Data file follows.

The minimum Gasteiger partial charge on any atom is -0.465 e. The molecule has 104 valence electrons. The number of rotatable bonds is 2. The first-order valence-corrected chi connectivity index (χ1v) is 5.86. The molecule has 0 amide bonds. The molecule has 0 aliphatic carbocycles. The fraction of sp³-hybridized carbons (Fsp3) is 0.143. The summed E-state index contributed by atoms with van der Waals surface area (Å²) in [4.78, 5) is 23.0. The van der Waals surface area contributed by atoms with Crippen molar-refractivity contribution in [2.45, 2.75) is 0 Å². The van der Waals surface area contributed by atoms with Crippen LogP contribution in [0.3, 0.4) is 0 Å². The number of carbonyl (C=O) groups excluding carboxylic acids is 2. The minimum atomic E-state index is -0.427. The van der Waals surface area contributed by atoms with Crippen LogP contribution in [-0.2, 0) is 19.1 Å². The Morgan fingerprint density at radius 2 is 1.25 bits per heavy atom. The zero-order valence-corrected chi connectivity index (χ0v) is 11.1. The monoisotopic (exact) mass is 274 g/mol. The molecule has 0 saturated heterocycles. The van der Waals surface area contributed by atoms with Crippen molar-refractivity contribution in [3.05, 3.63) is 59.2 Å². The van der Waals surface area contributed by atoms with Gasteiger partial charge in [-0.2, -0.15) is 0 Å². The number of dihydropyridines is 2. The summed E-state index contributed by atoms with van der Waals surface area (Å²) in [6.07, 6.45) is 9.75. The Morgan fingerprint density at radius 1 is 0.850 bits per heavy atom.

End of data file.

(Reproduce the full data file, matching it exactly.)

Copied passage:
The minimum Gasteiger partial charge on any atom is -0.465 e. The molecule has 104 valence electrons. The number of rotatable bonds is 2. The first-order valence-corrected chi connectivity index (χ1v) is 5.86. The molecule has 0 amide bonds. The molecule has 0 aliphatic carbocycles. The fraction of sp³-hybridized carbons (Fsp3) is 0.143. The summed E-state index contributed by atoms with van der Waals surface area (Å²) in [4.78, 5) is 23.0. The van der Waals surface area contributed by atoms with Crippen molar-refractivity contribution in [2.45, 2.75) is 0 Å². The van der Waals surface area contributed by atoms with Crippen LogP contribution in [0.3, 0.4) is 0 Å². The number of carbonyl (C=O) groups excluding carboxylic acids is 2. The minimum atomic E-state index is -0.427. The van der Waals surface area contributed by atoms with Crippen LogP contribution in [-0.2, 0) is 19.1 Å². The Morgan fingerprint density at radius 2 is 1.25 bits per heavy atom. The zero-order valence-corrected chi connectivity index (χ0v) is 11.1. The monoisotopic (exact) mass is 274 g/mol. The molecule has 0 saturated heterocycles. The van der Waals surface area contributed by atoms with Crippen molar-refractivity contribution in [3.05, 3.63) is 59.2 Å². The van der Waals surface area contributed by atoms with Gasteiger partial charge in [-0.2, -0.15) is 0 Å². The number of dihydropyridines is 2. The summed E-state index contributed by atoms with van der Waals surface area (Å²) in [6.07, 6.45) is 9.75. The Morgan fingerprint density at radius 1 is 0.850 bits per heavy atom.